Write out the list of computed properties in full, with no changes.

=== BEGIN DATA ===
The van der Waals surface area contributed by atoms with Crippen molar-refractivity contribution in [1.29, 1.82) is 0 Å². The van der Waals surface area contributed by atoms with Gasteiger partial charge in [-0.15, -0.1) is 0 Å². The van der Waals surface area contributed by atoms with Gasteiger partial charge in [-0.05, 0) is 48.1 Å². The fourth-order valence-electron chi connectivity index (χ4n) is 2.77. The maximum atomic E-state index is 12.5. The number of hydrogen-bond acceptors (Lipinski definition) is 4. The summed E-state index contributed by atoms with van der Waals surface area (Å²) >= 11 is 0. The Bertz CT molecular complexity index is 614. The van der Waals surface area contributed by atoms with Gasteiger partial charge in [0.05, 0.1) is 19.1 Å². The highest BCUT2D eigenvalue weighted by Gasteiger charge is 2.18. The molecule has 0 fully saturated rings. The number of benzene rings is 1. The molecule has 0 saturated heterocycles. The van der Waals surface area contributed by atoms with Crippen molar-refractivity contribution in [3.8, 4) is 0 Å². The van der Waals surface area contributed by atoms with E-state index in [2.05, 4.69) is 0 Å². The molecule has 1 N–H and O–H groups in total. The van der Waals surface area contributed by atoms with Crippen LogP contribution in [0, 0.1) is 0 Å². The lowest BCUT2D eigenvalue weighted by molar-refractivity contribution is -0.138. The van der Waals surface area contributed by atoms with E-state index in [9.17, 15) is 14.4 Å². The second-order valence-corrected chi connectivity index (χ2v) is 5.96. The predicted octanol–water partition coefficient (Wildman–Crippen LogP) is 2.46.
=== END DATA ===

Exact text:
The van der Waals surface area contributed by atoms with Crippen molar-refractivity contribution in [1.29, 1.82) is 0 Å². The van der Waals surface area contributed by atoms with Gasteiger partial charge in [-0.15, -0.1) is 0 Å². The van der Waals surface area contributed by atoms with Gasteiger partial charge in [-0.05, 0) is 48.1 Å². The fourth-order valence-electron chi connectivity index (χ4n) is 2.77. The maximum atomic E-state index is 12.5. The number of hydrogen-bond acceptors (Lipinski definition) is 4. The summed E-state index contributed by atoms with van der Waals surface area (Å²) >= 11 is 0. The Bertz CT molecular complexity index is 614. The van der Waals surface area contributed by atoms with Gasteiger partial charge in [0.05, 0.1) is 19.1 Å². The highest BCUT2D eigenvalue weighted by Gasteiger charge is 2.18. The molecule has 0 fully saturated rings. The number of benzene rings is 1. The molecule has 0 saturated heterocycles. The van der Waals surface area contributed by atoms with Crippen molar-refractivity contribution in [3.8, 4) is 0 Å². The van der Waals surface area contributed by atoms with E-state index in [2.05, 4.69) is 0 Å². The molecule has 1 N–H and O–H groups in total. The van der Waals surface area contributed by atoms with Crippen LogP contribution in [0, 0.1) is 0 Å². The lowest BCUT2D eigenvalue weighted by molar-refractivity contribution is -0.138. The van der Waals surface area contributed by atoms with E-state index in [9.17, 15) is 14.4 Å². The second-order valence-corrected chi connectivity index (χ2v) is 5.96. The predicted octanol–water partition coefficient (Wildman–Crippen LogP) is 2.46.